But actual evidence that the programs have a meaningful impact is sparse, and many previous studies were frequently assailed for lacking scientific rigor. Past examinations of anti-violence programs, like the Cure Violence and CeaseFire “violence interrupter” programs that began in Chicago in the 1990s and early 2000s, also have shown ambiguous results.

Still, over the years, officials with non-violence programs have often taken credit for steep drops in neighborhood violence, only to fall silent when crime spikes again. But looking at the effect of any violence intervention on an entire neighborhood makes it difficult to prove any program’s impact, said Max Kapustin, a Cornell University researcher who helped produce the READI report.

“These things are hard to measure, because they are happening in the real world and not a lab,” Kapustin said. “Looking at the population that is participating in the program allows you to look at the effect of the program.”

Research on violence is difficult for a variety of reasons. Funding for programs often dries up mid-study — grant cycles for many programs tended to expire in June, when violence reaches a seasonal peak. Police often ramp up activity in the same areas where anti-violence groups operate. And the data coming from the small nonprofits doing the work often isn’t great — organizations typically want to spend what funding they get hiring more outreach workers or enrolling more participants, instead of someone to compile experimental data.

READI estimated that for every slot available in the program, there were 20 people in the targeted neighborhoods who were high-risk enough to be eligible. But the staff of outreach workers struggled with the notion that conducting a randomized study meant that half of the men they recruited would be turned away in the name of science. When the clinical trial protocols were announced, outreach workers were appalled.

“We was pissed. I was pissed!” said Bryant Robertson, supervisor of READI’s outreach workers in West Garfield Park and Austin.

“It’s like you’re selling them a dream you can’t fulfill. It’s a letdown, for guys that have had a lot of disappointment in their lives.”

Model dates to 2016

READI’s model was developed during the last surge in Chicago violence, 2016, when the city logged 762 murders after nearly a decade in which the city had seldom eclipsed 500 killings.

At the time, the Sports Alliance, the philanthropic arm of each of the city’s major pro sports teams, approached the University of Chicago’s Crime Lab seeking advice on what kind of programs they could fund that might put a dent in violent crime.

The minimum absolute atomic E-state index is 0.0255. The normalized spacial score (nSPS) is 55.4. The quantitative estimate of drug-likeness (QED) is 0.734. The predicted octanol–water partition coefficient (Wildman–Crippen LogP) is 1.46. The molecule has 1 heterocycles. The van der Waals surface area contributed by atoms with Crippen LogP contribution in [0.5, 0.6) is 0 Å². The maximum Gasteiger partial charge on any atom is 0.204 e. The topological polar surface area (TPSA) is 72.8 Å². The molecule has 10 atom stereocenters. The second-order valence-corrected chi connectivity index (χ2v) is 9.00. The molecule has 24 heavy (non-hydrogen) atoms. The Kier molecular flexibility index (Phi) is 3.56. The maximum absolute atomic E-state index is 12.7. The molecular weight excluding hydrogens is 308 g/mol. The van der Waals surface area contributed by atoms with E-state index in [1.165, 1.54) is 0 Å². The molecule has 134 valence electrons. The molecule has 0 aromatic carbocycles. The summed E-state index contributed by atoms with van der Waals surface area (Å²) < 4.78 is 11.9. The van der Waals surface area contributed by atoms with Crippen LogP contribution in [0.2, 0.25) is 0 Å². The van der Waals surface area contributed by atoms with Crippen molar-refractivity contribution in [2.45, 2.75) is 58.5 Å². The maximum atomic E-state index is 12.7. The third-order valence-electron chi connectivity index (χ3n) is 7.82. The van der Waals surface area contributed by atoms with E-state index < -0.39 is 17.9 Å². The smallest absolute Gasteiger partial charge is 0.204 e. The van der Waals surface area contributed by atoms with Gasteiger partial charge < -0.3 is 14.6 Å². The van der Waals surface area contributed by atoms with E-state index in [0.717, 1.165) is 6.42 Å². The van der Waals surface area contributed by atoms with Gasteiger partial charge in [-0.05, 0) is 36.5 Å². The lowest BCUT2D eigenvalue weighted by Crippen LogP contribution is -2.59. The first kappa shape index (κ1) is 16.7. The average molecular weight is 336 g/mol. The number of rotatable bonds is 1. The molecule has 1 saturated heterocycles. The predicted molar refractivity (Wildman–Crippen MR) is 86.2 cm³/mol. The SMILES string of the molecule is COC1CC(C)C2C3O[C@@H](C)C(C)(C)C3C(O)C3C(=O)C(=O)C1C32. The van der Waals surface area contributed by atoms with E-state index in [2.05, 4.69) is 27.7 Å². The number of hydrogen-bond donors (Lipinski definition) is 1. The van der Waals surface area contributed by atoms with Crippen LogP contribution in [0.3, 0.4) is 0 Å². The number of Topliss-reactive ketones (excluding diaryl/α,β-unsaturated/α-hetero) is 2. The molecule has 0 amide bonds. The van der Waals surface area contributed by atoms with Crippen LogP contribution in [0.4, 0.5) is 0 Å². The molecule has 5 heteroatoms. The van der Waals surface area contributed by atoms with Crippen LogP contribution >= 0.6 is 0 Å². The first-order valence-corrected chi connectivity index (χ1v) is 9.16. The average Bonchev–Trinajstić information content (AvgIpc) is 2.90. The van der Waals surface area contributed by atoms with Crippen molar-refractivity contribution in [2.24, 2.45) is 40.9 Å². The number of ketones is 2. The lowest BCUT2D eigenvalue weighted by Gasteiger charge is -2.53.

“We went to the drawing board [asking], ‘What is out there other than the usual criminal justice response?’” said Christopher Blattman, a researcher and economist in U of C’s Harris Center for Public Policy, who helped design and evaluate READI. Blattman has studied programs that targeted young men for intervention in the U.S., and older men entangled in the violence and aftermath of civil war in Liberia.

The key components of READI’s program — cognitive behavioral therapy, a type of counseling focused on re-ordering participants’ thought patterns, had proved effective with school-age children and teens — and, in Blattman’s case, former child soldiers in Liberia. Studies had also long correlated employment, a benefit of READI’s job and educational training, to declines in criminal behavior.


Outreach worker Bryant Robertson (2nd from left) stands with other READI Chicago workers at the program’s headquarters in Austin.

Tyler Pasciak LaRiviere/Sun-Times

But there were few programs that featured both those interventions at the same time, and most target younger men and teens who were not as deeply embroiled in urban violence, Blattman said. READI was designed to target an older demographic — the average age of homicide victims in Chicago is 27 — and enroll them in a program that would pay them to attend the daily therapy and job training, supported by “relentless engagement” from staff.

“CBT and employment are different medicine for the same people … interrupting a feud is like first aid or the emergency room, where you’re patching things up in an emergency,” Blattman said. “READI is like the vaccine. Before you go shoot someone, we’re going to equip you with the skills to keep you from ever getting in that situation.”

Growing body of evidence

In recent years more than a dozen community organizations across the city have formed a network of outreach workers that cover Chicago’s most dangerous neighborhoods.

That violence in the city increased at the same time public dollars were pouring into community-based non-violence programs should not dampen interest in those approaches, said Northwestern University researcher Andrew Papachristos, who has studied the programs.

“Different approaches [to research] are seeing some of the same things, and is probably some of the best evidence we have that these things are working,” he said. “But it’s new evidence, which means probably it’s time to keep exploring and double down, not say it doesn’t work and throw it out.”

The READI experimental trial continues, and researchers will begin varying the program design to see what elements are most critical to success or to find out the right “dosage” of components like housing assistance or months of therapy, said Blattman.

“I’ve spent most of my professional life working with armed groups in various countries, and Chicago takes the cake in terms of, outside of active conflict zones, just for the level of risk and what people face on an everyday basis in terms of violence,” Blattman said. “Whether this kind of program would work with this population remained to be seen. This is really important data.”